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The U.S. Fish and and Wildlife officials are contemplating allowing alligator hunting in a federal wildlife refuge in 2014; although they may go ahead with their plans as early August, 2013, even without assessment of cumulative impacts on the ecosystem.
The Arthur R. Marshall Loxahatchee National Wildlife Refuge a delicate and threatened ecosystem in the northernmost part of the Everglades in Florida- where the alligator is a keystone species of the park.
Once before, the alligator was hunted to near extinction. It was listed as an endangered species in 1967 under a law that preceded the Endangered Species Act of 1973, and removed from the list of endangered species in 1987 when populations improved. A wildlife refuge may have been one of the reasons the alligator was able to rebound.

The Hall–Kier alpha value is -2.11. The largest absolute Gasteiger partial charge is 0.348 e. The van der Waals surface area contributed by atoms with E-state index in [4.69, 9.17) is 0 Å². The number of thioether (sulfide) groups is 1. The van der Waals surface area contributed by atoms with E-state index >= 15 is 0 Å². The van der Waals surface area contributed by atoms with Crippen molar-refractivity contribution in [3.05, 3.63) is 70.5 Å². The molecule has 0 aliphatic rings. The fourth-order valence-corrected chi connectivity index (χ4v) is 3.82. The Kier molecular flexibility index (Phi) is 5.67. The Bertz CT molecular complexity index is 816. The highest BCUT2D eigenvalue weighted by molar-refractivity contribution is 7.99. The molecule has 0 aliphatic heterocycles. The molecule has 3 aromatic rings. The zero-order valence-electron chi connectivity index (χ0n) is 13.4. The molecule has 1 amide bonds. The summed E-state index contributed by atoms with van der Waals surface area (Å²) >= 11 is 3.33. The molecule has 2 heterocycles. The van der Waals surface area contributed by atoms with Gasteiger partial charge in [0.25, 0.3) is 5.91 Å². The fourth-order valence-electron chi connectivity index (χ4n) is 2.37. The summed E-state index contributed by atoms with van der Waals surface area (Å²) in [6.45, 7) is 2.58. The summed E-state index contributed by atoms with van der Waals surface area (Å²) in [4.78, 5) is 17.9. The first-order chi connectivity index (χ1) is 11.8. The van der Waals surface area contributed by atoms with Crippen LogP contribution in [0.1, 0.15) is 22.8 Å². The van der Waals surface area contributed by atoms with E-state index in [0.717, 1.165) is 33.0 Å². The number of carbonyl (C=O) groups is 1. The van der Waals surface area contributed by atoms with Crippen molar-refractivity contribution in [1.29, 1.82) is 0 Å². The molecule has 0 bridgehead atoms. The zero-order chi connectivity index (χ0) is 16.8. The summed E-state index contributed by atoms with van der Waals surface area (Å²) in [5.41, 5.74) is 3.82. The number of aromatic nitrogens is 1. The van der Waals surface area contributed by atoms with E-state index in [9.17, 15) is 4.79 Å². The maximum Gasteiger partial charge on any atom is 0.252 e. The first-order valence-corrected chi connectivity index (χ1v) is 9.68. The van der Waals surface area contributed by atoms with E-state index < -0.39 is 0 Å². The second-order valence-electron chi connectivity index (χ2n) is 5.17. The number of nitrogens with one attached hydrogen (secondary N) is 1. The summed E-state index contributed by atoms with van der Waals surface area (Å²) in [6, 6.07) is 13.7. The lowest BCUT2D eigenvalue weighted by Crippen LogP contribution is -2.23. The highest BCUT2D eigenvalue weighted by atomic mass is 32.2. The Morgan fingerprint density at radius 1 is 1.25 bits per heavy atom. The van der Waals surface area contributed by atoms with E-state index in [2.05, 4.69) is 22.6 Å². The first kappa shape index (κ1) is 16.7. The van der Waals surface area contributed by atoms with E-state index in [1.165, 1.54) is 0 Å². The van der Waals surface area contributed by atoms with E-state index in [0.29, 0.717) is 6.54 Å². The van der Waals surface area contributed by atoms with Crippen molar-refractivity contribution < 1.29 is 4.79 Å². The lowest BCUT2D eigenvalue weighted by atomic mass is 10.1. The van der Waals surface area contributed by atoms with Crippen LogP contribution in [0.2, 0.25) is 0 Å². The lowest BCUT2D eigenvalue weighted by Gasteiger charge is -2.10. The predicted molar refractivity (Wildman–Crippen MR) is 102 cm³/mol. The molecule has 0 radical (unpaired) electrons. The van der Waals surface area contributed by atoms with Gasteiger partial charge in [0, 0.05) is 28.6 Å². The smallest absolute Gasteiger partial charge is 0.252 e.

Even though the alligator population seems to be thriving- it faces new threats, and it's future is uncertian. They face a threat from the invasive Burmese python. While the alligator was once the apex predator in the Everglades, now they have competition for food supply. Also, the Burmese python has been known to eat juvenile gators.
We ask the Fish and Wildlife Service not to permit alligator hunting in a wildlife refuge, and allow it to continue to be a sanctuary for the American alligator.
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